Apache National Forest: Leopold's workplace in the early 1920s.

Apache National Forest: Leopold’s workplace in the early 1920s.

I went through Leopold’s collected works from the 1910s and 1920s, consisting of essays, speeches, manuscripts, field journals and letters. We see that he was constantly concerned with the competing interests of different groups. Now while taking a deer or some firewood from the king’s land in medieval Britain did not have any impact on other people, Leopold was dealing with real competing interests in the national forests, between “game farmers” and “wild lifers,” and between humans and the wildlife itself. Leopold’s sentiment in this period seemed to be that these were not necessarily unbridgeable divides. The correct rules and the right policies are all that is necessary to prevent the overuse of one resources or preserve the wilderness for the use of all. The protection of access to all required some form of regulatory state. In a 1919 essay on this subject her wrote: “We can immediately draw one conclusion from the foregoing discussion of the proposed commercialization of game-meat and hunting privileges, and that is that to grant the wishes of the radical Game Farmers would be tantamount to adopting the European style of game management. A wide-open market, almost universal game farming, commercialized shooting privileges, and some incidental overflow shooting for the poor man – is this not the sum and substance of the European system? It is. And the European system of game management is undemocratic, unsocial, and therefore dangerous.” (202) Now, while the market seems to be dangerous to democratic access (which for Leopold includes sustaining access for even minority uses – such as wilderness hunting – not just the most popular use), he knows some broader understanding of market logic is necessary. If the state will protect some land for hunting, for instance, it will need to manage the wildlife populations there, according to some market logic. Ultimately, a state-regulated market is his stop-gap solution, because at least that would protect democracy and minority rights. This is all discussed again, with more foreboding, in “Goose Music,” a manuscript from 1922, in which Leopold predicts that majority recreations, like golf, will swallow up the wilderness from people who enjoy hunting and fishing. In another place, Leopold concedes a bit of seeing like a state when he argues that protecting wilderness is just another form of “land use.”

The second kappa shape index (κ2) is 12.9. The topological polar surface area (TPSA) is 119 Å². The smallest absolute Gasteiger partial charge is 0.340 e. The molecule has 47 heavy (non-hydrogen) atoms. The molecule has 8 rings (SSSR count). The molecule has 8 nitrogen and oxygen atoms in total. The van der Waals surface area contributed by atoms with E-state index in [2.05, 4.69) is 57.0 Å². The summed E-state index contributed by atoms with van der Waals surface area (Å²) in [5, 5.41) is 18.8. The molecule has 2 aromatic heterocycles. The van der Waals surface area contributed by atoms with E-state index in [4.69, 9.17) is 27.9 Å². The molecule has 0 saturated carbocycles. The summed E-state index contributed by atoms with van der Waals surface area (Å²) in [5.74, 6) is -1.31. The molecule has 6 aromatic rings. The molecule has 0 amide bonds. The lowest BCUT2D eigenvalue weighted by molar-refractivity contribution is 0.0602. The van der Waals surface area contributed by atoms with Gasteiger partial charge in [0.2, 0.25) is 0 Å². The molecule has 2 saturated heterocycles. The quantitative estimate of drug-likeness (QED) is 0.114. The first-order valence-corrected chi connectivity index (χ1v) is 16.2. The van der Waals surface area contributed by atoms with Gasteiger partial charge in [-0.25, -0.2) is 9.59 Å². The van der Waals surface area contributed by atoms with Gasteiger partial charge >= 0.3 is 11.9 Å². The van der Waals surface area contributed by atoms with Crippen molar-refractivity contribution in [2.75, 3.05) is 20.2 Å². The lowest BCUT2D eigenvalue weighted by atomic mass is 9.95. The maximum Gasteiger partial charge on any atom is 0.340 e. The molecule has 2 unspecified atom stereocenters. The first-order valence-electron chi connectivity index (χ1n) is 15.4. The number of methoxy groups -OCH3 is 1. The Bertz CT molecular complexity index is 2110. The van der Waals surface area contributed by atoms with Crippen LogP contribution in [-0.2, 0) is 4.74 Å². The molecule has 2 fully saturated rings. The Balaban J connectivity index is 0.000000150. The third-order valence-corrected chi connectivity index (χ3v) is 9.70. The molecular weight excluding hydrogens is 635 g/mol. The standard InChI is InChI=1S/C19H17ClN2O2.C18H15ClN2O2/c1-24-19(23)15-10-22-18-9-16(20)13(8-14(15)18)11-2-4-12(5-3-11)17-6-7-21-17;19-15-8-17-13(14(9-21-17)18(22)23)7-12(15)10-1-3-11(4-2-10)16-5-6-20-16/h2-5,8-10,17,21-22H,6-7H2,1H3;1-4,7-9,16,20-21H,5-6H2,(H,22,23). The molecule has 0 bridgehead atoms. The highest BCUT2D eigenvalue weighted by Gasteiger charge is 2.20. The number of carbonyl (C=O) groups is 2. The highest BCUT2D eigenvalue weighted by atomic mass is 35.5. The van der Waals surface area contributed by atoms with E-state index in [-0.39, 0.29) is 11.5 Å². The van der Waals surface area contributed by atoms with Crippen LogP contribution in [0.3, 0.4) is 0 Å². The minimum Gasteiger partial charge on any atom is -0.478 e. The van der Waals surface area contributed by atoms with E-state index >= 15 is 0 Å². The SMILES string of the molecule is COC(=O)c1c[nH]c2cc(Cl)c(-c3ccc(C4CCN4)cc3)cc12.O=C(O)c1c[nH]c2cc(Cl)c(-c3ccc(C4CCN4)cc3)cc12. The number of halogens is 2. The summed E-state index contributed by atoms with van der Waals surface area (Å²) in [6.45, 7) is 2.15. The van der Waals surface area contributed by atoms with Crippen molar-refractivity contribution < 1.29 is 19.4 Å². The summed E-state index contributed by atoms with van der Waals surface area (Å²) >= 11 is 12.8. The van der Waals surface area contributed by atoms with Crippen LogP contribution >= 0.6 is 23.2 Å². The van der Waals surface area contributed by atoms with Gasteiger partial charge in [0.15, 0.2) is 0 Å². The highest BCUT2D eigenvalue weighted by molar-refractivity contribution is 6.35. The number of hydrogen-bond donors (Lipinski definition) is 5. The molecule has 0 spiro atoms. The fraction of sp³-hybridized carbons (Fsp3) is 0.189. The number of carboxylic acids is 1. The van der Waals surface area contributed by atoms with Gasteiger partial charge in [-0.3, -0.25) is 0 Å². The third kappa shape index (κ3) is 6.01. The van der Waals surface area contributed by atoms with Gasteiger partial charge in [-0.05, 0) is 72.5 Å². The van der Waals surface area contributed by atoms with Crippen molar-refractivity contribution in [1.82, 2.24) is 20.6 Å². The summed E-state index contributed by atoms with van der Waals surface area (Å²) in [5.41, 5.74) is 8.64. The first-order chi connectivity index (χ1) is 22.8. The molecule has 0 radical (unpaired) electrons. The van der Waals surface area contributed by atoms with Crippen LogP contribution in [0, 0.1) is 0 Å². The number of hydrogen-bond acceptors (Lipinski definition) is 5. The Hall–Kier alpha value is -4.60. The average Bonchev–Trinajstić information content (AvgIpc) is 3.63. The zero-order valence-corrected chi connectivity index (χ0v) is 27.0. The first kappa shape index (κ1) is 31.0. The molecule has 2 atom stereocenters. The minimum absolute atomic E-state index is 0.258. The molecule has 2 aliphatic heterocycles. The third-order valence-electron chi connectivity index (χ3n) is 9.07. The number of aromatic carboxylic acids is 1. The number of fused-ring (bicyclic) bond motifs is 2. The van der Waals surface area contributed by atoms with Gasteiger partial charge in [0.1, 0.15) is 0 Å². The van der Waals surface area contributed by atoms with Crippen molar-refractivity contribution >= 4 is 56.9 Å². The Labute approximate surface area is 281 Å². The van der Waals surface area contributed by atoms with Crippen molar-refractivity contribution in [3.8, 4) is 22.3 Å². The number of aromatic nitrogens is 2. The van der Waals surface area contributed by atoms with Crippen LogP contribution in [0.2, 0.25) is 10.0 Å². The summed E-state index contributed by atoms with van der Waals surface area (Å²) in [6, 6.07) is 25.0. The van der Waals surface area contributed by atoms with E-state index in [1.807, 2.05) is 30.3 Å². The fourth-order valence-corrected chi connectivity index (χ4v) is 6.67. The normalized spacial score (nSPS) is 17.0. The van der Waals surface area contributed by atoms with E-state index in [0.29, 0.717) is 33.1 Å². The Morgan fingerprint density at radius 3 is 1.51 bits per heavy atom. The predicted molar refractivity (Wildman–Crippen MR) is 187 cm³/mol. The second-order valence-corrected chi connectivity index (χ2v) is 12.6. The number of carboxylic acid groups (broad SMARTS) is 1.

Superior National Forest, which Leopold visited in 1925.

Superior National Forest, which Leopold visited in 1925.

Does such “management” of forests, even if it means just keeping some places off limits, require a centralizing agency like the US Forest Service? This century has proven that the largest threats to the environment have come from external and relatively disinterested players. Carbon polluters in the global north who externalize the costs of climate change to the poor, corporations who strip-mine mountains for investors hundreds or thousands of miles away, or states committed to industrial development who destroy the lives of thousands for “development projects.” Centralized power may provide some force to conservation efforts, but it is more often much more damaging than a few too many hunters or tourists. I suspect local, vernacular control over resources might be better, but in even this area Leopold introduces an important, and very American problem: the booster spirit.

In an essay, “A Criticism of the Booster Spirit,” Leopold shows how indifferent local governments can be to their own environment during their quest for a loosely defined “prosperity.” The goal of boosterism is to attract capital, tourists, industries, and “growth” to your town using advertizing campaigns, speakers, favorable taxation policies, institutions and parks. While promoted by the local governments, it is almost always indifferent to the local needs (economic or ecological). “The booster is intensely provincial. A year ago he demanded a National Part for New Mexico. He did not know where or how, but he knew jolly well why: A National Park would be a tourist-getter of the first water, and tourists are to be desired above all things. They come, they see, they spend, and they are even known to come back.” (240) Leopold thought this was an American perversion, but the “booster spirit” is now global. In Taiwan, local “development” projects are often concerned with attracting Chinese tourists, conferences, or investment. Some are now calling for a free trade zone to compete with the recently-opened Shanghai free trade zone. Boosterism is interested only in the short-term, attracting this years tourists. What suffers, of course, is the local population, vernacular economies, and “sound economic reason.” As Leopold says, the booster, although provincial is completely oblivious to the land, the animals and the forests of the place they are promoting, unless they promote interest in the town.

I suppose the solution is not to focus first on the local or the national or the global causes to the systematic destruction of nature, but to move away from market-driven conceptions of nature.